An Introduction to Invitational Education 9 People assesses respect, caring and the honouring of diversity and refers to the positive or “inviting” influence of the teachers and support staff in the school.
An Introduction to Invitational Education 10 Places relates to the physical aspects of the school. Policies relates to the procedures, codes, rules, written and unwritten, used to regulate behaviour or actions.
An Introduction to Invitational Education 11 Programmes refers to the curriculum for the pupil to develop academically, physically, and socially in an inviting environment. Processes refers to such issues as cooperative spirit, democratic activities, values and attitudes of children teachers and support staff.
Four Types of Inviting Stances Intentionally Disinviting A negative and toxic attitude designed to demean, defeat, dishearten Intentionally Inviting Seeking to consistently to enact the principles of IE, helping with respect Unintentionally Disinviting Accidental discouragement and undermining of others Unintentionally Inviting Accidental encouragement and support An Introduction to Invitational Education 12
Four Levels Intentionally Disinviting Deliberately discouraging; Busy with other obligations; focussed on children’s shortcomings, those whose behaviour makes others feel worthless and use put downs. An Introduction to Invitational Education 13
Unintentionally Disinviting Well meaning but condescending; unaware of pupil’s feelings. Those whose hearts are in the right place but whose methods contradict their good intentions by discouraging messages conveyed through labelling or stereotyping, non verbal or other messages. An Introduction to Invitational Education 14
Unintentionally Inviting Well liked and reasonably effective; unaware of the positive impact their contact with children creates; intervention with children often lack the consistent pattern of behaviour many pupils need in order to formulate their own identities. An Introduction to Invitational Education 15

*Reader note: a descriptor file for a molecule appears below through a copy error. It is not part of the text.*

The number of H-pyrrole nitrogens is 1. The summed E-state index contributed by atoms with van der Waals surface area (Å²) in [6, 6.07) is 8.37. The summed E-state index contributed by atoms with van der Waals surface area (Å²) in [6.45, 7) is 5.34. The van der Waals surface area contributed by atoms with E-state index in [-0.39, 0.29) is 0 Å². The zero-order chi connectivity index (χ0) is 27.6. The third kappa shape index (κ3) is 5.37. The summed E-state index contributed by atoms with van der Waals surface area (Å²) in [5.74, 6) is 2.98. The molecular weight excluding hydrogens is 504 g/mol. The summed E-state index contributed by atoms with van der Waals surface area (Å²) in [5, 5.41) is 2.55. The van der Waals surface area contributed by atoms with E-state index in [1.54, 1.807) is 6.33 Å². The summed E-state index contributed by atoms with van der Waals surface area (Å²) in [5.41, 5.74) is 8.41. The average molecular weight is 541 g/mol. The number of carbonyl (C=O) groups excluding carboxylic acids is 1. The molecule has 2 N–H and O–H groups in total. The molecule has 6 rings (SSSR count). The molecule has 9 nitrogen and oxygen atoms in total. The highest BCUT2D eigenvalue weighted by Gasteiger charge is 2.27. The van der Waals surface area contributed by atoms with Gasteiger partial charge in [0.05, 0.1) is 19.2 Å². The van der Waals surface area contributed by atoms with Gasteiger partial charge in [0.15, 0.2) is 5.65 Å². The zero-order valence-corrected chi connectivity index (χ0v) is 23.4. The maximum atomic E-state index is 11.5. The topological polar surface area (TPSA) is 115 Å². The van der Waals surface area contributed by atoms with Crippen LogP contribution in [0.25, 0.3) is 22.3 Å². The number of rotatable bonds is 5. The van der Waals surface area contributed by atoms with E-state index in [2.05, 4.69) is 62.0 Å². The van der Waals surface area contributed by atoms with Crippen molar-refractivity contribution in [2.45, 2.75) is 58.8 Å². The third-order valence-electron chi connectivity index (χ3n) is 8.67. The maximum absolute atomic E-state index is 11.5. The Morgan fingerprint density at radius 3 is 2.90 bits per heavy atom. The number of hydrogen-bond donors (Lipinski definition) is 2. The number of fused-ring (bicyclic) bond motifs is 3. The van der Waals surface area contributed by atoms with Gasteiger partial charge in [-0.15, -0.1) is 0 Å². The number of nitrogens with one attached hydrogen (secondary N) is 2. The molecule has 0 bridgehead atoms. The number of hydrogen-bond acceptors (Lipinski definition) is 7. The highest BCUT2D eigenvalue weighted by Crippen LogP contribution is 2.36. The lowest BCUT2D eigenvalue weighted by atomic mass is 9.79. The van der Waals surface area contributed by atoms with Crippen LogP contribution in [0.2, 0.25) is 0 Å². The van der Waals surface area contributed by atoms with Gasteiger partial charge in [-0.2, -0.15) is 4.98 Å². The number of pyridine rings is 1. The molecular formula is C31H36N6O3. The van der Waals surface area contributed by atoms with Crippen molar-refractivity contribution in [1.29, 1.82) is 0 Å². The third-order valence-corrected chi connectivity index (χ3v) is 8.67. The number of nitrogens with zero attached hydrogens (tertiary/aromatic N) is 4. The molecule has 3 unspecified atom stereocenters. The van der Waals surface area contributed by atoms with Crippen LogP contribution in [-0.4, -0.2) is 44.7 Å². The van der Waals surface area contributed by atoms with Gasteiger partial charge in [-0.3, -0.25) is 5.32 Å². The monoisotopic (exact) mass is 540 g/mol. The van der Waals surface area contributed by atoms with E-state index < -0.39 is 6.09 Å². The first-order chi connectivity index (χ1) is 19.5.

Intentionally Inviting Optimistic, respectful and trustworthy; Able to affirm yet guide students. Teachers who explicitly invite all with whom they come into contact. Teachers who understand the power of the invite and can adjust and evaluate their invitations as necessary. An Introduction to Invitational Education 16
William Purkey –Blue Card Orange Card
‘Education with a new Heart’ ‘My experience with magic-weavers has confirmed my belief that children will forget what teachers and learning assistants made them think but will never forget how they made them feel.’ Sir John Jones
Change Goes Through Four Steps: 1.Awareness: Knowing that a new idea exists and is not part of current knowledge 2.Understanding: How the new idea operates and what is gained by using it 3.Application: How to employ new idea 4.Adoption: New idea used daily An Introduction to Invitational Education 19
Self-Concept Theory… Why should we get involved in IE? Who am I? How do I fit in the world? Self concept is a complex and dynamic system of learned beliefs that each person holds to be true regarding his or her personal existence An Introduction to Invitational Education 20